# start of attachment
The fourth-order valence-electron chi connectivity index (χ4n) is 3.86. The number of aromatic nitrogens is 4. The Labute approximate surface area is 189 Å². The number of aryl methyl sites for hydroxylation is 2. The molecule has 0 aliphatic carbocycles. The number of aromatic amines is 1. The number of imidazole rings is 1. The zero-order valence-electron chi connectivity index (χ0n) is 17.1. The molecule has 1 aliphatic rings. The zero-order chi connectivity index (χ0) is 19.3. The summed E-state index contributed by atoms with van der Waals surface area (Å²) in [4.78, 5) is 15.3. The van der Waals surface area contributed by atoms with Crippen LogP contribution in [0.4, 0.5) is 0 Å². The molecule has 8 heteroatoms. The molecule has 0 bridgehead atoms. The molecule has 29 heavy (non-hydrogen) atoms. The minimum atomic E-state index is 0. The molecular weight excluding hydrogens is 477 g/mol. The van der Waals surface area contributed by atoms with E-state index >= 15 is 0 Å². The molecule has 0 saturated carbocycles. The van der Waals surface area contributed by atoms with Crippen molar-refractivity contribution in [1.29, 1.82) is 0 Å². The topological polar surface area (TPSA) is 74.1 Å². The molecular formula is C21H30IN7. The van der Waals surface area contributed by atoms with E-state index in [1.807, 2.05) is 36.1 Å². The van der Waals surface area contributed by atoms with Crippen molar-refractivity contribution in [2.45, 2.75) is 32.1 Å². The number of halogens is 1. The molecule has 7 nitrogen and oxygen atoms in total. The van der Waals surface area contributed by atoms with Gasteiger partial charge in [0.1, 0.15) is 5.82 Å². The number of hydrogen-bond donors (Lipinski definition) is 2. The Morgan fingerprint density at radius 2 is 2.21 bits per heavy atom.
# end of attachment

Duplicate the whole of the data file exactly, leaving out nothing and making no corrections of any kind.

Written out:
The fourth-order valence-electron chi connectivity index (χ4n) is 3.86. The number of aromatic nitrogens is 4. The Labute approximate surface area is 189 Å². The number of aryl methyl sites for hydroxylation is 2. The molecule has 0 aliphatic carbocycles. The number of aromatic amines is 1. The number of imidazole rings is 1. The zero-order valence-electron chi connectivity index (χ0n) is 17.1. The molecule has 1 aliphatic rings. The zero-order chi connectivity index (χ0) is 19.3. The summed E-state index contributed by atoms with van der Waals surface area (Å²) in [4.78, 5) is 15.3. The van der Waals surface area contributed by atoms with Crippen LogP contribution in [0.4, 0.5) is 0 Å². The molecule has 8 heteroatoms. The molecule has 0 bridgehead atoms. The molecule has 29 heavy (non-hydrogen) atoms. The minimum atomic E-state index is 0. The molecular weight excluding hydrogens is 477 g/mol. The van der Waals surface area contributed by atoms with E-state index >= 15 is 0 Å². The molecule has 0 saturated carbocycles. The van der Waals surface area contributed by atoms with Crippen molar-refractivity contribution in [1.29, 1.82) is 0 Å². The topological polar surface area (TPSA) is 74.1 Å². The molecular formula is C21H30IN7. The van der Waals surface area contributed by atoms with E-state index in [1.807, 2.05) is 36.1 Å². The van der Waals surface area contributed by atoms with Crippen molar-refractivity contribution in [2.45, 2.75) is 32.1 Å². The number of halogens is 1. The molecule has 7 nitrogen and oxygen atoms in total. The van der Waals surface area contributed by atoms with Gasteiger partial charge in [0.1, 0.15) is 5.82 Å². The number of hydrogen-bond donors (Lipinski definition) is 2. The Morgan fingerprint density at radius 2 is 2.21 bits per heavy atom.